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Pumping $7 billion of stimulus money into Minnesota: We need your help

In a few short months the American Recovery and Reinvestment Act turns 2. Since February 2009, a pipeline of federal money has pumped more than $7 billion into Minnesota’s economy, according to the most recent data compiled by ProPublica

That’s $1,357 per Minnesotan, which is $135 more than the national per capita average (that puts us right between New York and Hawaii).

Although job creation was at the heart of this massive bill, there is almost no overlap between counties pulling in the most stimulus money and counties with the worst unemployment rates.

Of the 20 counties that have pulled in the most recovery money, only one - Itasca -- also ranks among the top 20 county unemployment rates. We’ve looked at this issue before, when the stimulus bill was not quite a year old. Little has changed since then. In an interview with MinnPost, Timothy Taylor, managing editor of the Journal of Economic Perspectives, explained then:

“This is a standard problem for any big macro stimulus package. If you take a long time to target specific geographic areas and groups, then it takes government months or years to figure out who is going to get what. If you get the money out there fast, then some of it isn't going to be well-targeted.”

Pulling back to the state level, where exactly is all of this money coming from? The largest slice comes from the Department of Health and Human Services, with $2.2 billion funding mostly going the state to fund Medicaid.

The next biggest spender is the Department of Education, also spending in the billions ($1.2 billion) and funding projects like the renovation and revitalization of public schools.

Here’s a complete ranked list of the Federal agencies sending stimulus money to Minnesota:

Department of Health and Human Services

$2,231,917,597

Education Department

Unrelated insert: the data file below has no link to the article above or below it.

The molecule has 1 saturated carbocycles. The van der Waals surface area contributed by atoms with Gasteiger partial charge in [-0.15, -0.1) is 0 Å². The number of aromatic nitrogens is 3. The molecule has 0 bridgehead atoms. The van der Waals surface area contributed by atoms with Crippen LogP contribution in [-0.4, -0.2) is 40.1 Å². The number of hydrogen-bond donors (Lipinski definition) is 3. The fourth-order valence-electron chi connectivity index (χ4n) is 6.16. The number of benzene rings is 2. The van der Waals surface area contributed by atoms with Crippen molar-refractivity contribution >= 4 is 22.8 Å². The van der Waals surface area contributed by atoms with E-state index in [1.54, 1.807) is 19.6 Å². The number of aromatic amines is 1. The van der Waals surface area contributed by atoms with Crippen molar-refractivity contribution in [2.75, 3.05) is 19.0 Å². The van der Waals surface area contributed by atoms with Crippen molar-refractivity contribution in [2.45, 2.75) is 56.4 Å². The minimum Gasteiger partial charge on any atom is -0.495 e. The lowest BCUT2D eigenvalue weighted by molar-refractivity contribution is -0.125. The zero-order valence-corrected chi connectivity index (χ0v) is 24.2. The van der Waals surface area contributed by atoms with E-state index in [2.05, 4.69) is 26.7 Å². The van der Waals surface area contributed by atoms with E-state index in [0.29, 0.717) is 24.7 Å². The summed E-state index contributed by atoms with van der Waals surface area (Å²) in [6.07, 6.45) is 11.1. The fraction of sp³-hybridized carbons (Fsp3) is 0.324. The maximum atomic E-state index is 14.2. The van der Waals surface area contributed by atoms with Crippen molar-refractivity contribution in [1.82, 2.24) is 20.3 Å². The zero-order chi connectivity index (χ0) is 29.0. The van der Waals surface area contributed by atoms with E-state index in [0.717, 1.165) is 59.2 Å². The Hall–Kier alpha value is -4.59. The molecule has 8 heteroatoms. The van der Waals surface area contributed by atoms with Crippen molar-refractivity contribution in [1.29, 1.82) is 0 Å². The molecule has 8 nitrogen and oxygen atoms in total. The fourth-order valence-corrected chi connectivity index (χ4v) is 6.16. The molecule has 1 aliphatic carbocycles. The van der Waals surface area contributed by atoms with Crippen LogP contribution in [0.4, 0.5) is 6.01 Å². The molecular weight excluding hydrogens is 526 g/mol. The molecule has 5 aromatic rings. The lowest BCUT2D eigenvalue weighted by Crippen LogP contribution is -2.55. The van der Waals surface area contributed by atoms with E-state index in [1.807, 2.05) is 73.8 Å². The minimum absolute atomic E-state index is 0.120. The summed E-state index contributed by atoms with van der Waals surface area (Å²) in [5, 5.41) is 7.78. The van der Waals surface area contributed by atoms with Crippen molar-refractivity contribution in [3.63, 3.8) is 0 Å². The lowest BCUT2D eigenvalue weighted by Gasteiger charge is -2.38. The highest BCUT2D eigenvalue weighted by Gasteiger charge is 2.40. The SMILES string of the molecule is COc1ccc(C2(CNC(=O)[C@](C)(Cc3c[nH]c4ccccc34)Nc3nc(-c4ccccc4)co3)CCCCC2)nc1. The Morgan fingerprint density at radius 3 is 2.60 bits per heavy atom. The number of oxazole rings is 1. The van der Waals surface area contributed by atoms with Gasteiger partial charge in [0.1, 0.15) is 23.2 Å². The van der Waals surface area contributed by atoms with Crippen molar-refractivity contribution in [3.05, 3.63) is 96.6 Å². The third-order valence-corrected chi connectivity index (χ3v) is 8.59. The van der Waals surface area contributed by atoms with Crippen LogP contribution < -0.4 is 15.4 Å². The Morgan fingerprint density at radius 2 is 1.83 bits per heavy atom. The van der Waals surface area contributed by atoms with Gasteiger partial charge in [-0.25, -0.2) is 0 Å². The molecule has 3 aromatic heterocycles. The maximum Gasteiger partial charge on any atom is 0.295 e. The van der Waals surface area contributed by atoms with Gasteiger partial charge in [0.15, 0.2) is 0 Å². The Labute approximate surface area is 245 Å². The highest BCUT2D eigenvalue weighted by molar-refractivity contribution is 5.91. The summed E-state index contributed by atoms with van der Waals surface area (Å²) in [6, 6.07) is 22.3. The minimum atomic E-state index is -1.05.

$1,240,541,412

Agriculture Department

$748,749,537

Transportation Department

$625,768,617

Labor Department

$588,612,079

Small Business Administration

$503,005,397

Energy Department

$336,154,016

Housing and Urban Development Department

$253,457,361

General Services Administration

$173,450,604

Environmental Protection Agency

$129,357,107

U.S. Army Corps of Engineers

$69,096,220

Justice Department

$57,323,807

Homeland Security Department

$33,126,141

National Science Foundation

$32,474,364

Department of Veterans Affairs

$30,941,578

Interior Department

$30,829,106

Army

$29,314,312

Commerce Department

$16,579,747

Treasury Department

$5,190,000

National Aeronautics and Space Administration

$3,333,506

Federal Communications Commission

$2,249,775

National Foundation on the Arts and the Humanities

$1,687,185

Independent Agencies

$1,470,321

Air Force

$1,315,808

State Department

$1,206,091

There’s much to explore in ProPublica’s data, and no doubt much to discover. Have a look at your county and tell me what you find. Anything alarm or amuse you? Anything you can tell us that wouldn’t be evident from the data? Share it in the comments.

And if you’ve tried for or received stimulus money, I have a few questions and a simple and secure form below for your answers.

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Comments (6)

What a joke. What a big fat joke. Never saw it. Not a dime. What a waist of reading space. More covered up government exploit and waste.

A trillion dollar federal stimulus, aimed at creating and/or saving jobs, spending the loot primarily in counties with the lowest jobless rates. Don't count me among the surprised.

It seems that the only "shovel ready" jobs were for the shoveling of bull.

Because a Democratic president passed a stimulus bill, because economic conditions are still lousy, and because the media-political system is currently capable of generating arguments about literally anything, an argument is now circulating that the stimulus didn't do anything at all to raise GDP or employment. This is a view that virtually no economist holds. When you spend less, the economy contracts.

Apparently some people don't drive much. I saw numerous road repairs being done and I see many more that also are long overdue for maintenance. I also know of one schoolteacher who is still working due to stimulus funding.

Dan (#4):

Like Representative Rukavina, you had never seen road maintenance until the stimulus? Minnesota having two seasons, winter and road construction, is a joke older than all of us.

There is no way to run a controlled experiment with the stimulus. However, it was touted to create 3.5 million jobs and in the time since the stimulus, 2.6 have been lost. Hard to make a case of stimulus success with that glaring fact to overcome.

I took a look at the Small Business Admn grants for Ramsey County. Had to look a long time to find even one that had a Minnesota address! Seems most of the money went out to the west coast. So much for supporting local small business/employment growth!